Mobile data has gotten expensive in Zimbabwe: 1 gigabyte of data costs over $10, which is a lot for a country whose median annual income is just over $1200. Meanwhile, in neighboring Mozambique, 1 GB costs as little as $1.50. So, some enterprising Zimbabweans have found a workaround: if they’re close enough to the Mozambican border, they can use Mozambican SIM cards to get cheap internet. So, some enterprising traders from the border town of Chimanimani, Zimbabwe have started bulk-buying SIM cards in Mozambique, crossing the border, and reselling the cards to locals at a markup. This rural town has quickly become a hub for people who need internet access, including entrepreneurs, accountants, and NGO workers.
🚏⚖️ A US appeals court reaffirmed that web scraping is legal
LinkedIn brought a legal case against a company that was scraping public LinkedIn profiles, arguing that LinkedIn prohibited scraping and, therefore, these actions counted as “unauthorized access to a computer system” — in other words, hacking. An American appeals court disagreed, saying that “the concept of ‘without authorization’ does not apply to public websites.” The ruling has been called a major victory for archivists, journalists, and academics, who rely on mass-collecting public information off the web and thus had been operating in a legal gray area.
🚏🎒 American teens are forming “banned book clubs”
Several US states are making efforts to remove certain books from classrooms; the American Library Association recorded 729 such attempts last year, the most since they began tracking in 2000. But many middle and high schoolers have become interested in reading these challenged books, many of which cover themes of race, gender, and sexuality. So, some students are forming “banned book clubs” that aim to read one threatened book a month and foster broader conversations around censorship.
🚏📺 Xbox wants to bring ads into free games’ virtual worlds
To help the creators of free-to-play games monetize better, Microsoft is building an ad platform for Xbox that’ll let game makers insert ads into their 3D game worlds. One example of how these ads may show up, according to an insider, is as digital billboards in car-racing games, along with other spaces that “don’t disrupt gameplay.”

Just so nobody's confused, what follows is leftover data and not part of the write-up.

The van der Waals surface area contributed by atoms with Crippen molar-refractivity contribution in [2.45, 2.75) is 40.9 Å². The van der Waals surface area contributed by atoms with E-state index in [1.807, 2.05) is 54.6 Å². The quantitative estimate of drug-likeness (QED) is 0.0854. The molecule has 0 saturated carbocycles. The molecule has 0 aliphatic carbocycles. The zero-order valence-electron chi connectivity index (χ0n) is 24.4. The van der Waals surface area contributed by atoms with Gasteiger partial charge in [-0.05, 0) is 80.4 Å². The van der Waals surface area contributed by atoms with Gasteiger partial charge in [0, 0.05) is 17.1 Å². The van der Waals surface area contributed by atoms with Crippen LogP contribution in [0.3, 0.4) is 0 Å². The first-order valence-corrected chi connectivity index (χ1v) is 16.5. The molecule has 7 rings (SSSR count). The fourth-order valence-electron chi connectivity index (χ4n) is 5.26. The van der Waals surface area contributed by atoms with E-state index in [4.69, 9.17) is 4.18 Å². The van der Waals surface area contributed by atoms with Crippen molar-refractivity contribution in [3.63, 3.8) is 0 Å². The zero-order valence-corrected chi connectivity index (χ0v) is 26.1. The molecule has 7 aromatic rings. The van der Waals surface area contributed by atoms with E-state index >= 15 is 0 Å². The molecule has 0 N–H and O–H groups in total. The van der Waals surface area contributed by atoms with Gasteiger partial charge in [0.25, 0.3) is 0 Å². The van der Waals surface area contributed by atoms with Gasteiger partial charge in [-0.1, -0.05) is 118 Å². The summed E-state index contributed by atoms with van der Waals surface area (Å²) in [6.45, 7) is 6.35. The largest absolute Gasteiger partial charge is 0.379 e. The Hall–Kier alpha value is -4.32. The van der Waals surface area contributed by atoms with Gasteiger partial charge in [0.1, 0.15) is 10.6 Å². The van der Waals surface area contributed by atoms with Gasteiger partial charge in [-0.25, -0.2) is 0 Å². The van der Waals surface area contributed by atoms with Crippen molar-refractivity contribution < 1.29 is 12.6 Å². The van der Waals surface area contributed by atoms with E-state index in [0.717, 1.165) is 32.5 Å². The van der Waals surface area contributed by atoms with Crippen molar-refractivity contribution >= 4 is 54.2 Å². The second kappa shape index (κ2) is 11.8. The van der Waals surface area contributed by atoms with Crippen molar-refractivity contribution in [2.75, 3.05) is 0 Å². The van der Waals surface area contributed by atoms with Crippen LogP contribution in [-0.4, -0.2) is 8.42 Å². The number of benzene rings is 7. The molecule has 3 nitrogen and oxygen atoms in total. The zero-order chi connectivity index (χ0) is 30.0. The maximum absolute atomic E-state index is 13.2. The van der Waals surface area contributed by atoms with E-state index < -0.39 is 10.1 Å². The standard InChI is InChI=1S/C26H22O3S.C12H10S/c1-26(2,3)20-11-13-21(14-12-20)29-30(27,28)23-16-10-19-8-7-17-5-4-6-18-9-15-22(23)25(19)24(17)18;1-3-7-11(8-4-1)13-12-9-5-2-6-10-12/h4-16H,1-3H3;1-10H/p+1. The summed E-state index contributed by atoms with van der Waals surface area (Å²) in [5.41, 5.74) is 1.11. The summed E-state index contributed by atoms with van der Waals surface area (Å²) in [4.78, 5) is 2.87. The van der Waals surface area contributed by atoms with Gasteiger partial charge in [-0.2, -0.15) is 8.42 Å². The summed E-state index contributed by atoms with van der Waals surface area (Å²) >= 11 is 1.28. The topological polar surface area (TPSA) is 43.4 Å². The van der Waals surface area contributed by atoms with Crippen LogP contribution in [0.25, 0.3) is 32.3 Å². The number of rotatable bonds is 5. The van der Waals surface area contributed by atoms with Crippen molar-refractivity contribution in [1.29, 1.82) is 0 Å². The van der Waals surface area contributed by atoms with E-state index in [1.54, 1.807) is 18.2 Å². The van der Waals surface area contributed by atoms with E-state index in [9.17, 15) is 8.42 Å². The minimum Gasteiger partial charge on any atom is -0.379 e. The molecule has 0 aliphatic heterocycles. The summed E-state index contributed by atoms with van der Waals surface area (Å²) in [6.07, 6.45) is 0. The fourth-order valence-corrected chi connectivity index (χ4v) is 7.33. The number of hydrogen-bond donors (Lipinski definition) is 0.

🚏🗳 Someone used borrowed money to hijack a DAO’s voting and send themselves $180 million
Decentralized autonomous organizations (DAOs) let their members create and vote on binding proposals, with one of their associated crypto-tokens usually equaling one vote. So, one attacker used a flash loan — which lets you borrow massive amounts of crypto, assuming you return it in the same transaction — to amass millions of the Beanstalk project’s coins, enough to control 67% of that DAO’s votes. During that same transaction, the attacker rammed through a proposal that sent $182 million from Beanstalk’s treasury to their own, netting a profit of about $80 million.
🚏🤕 One startup says its tech can inflict actual pain in the metaverse
One Japanese startup has developed a wristband that can electrically stimulate the wearer’s arm, which could simulate sensations like catching a ball or petting an animal in VR applications. These electric shocks can be strong enough to inflict real pain — which the company says is a good thing, arguing that it could make virtual worlds more immersive.
📖⏳ Worth your time
Some especially insightful pieces we’ve read, watched, and listened to recently.
Lands of Lorecraft (Ribbonfarm) — Venkatesh Rao reflects on the interactions between a company’s marketing (its external stories) and lore (its internal stories). Then examines the emerging world of “lorecraft,” which Rao calls “the first truly internet-native school of management and organizational thinking.”
How Two Years of Working From Home Changed Workers Around the World (Rest of World) — Introduces us to workers from across the globe, from a logistics specialist in Kyrgyzstan to a reverend in South Africa, who explain how remote work has changed their lives and careers in often-surprising ways. Most are glad they’ve found this new way to live, but they’ve also come to realize the benefits of seeing people in person.